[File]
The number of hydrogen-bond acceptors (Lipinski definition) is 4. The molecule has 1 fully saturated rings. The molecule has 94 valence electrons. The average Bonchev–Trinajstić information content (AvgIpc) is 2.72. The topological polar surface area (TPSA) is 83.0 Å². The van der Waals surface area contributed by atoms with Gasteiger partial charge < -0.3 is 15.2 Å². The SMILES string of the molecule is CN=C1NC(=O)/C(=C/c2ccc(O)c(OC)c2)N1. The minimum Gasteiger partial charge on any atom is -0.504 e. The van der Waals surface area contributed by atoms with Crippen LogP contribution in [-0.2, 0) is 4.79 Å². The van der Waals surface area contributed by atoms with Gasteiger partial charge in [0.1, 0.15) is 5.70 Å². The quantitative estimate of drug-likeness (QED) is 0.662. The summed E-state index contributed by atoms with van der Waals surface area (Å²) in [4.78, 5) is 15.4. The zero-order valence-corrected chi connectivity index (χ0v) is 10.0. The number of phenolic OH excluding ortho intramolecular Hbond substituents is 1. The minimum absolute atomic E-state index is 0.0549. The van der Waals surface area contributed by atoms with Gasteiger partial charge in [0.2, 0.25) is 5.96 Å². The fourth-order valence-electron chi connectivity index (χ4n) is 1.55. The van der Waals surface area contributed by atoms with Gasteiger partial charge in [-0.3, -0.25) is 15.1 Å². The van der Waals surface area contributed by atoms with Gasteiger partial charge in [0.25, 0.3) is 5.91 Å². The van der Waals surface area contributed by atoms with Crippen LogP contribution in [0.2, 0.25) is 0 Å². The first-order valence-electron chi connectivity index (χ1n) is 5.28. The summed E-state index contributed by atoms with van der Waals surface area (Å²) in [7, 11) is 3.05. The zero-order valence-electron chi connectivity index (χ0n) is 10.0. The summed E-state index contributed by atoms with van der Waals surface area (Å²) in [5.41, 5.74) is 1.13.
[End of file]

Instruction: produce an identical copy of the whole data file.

The number of hydrogen-bond acceptors (Lipinski definition) is 4. The molecule has 1 fully saturated rings. The molecule has 94 valence electrons. The average Bonchev–Trinajstić information content (AvgIpc) is 2.72. The topological polar surface area (TPSA) is 83.0 Å². The van der Waals surface area contributed by atoms with Gasteiger partial charge < -0.3 is 15.2 Å². The SMILES string of the molecule is CN=C1NC(=O)/C(=C/c2ccc(O)c(OC)c2)N1. The minimum Gasteiger partial charge on any atom is -0.504 e. The van der Waals surface area contributed by atoms with Crippen LogP contribution in [-0.2, 0) is 4.79 Å². The van der Waals surface area contributed by atoms with Gasteiger partial charge in [0.1, 0.15) is 5.70 Å². The quantitative estimate of drug-likeness (QED) is 0.662. The summed E-state index contributed by atoms with van der Waals surface area (Å²) in [4.78, 5) is 15.4. The zero-order valence-corrected chi connectivity index (χ0v) is 10.0. The number of phenolic OH excluding ortho intramolecular Hbond substituents is 1. The minimum absolute atomic E-state index is 0.0549. The van der Waals surface area contributed by atoms with Gasteiger partial charge in [0.2, 0.25) is 5.96 Å². The fourth-order valence-electron chi connectivity index (χ4n) is 1.55. The van der Waals surface area contributed by atoms with Gasteiger partial charge in [-0.3, -0.25) is 15.1 Å². The van der Waals surface area contributed by atoms with Gasteiger partial charge in [0.25, 0.3) is 5.91 Å². The van der Waals surface area contributed by atoms with Crippen LogP contribution in [0.2, 0.25) is 0 Å². The first-order valence-electron chi connectivity index (χ1n) is 5.28. The summed E-state index contributed by atoms with van der Waals surface area (Å²) in [7, 11) is 3.05. The zero-order valence-electron chi connectivity index (χ0n) is 10.0. The summed E-state index contributed by atoms with van der Waals surface area (Å²) in [5.41, 5.74) is 1.13.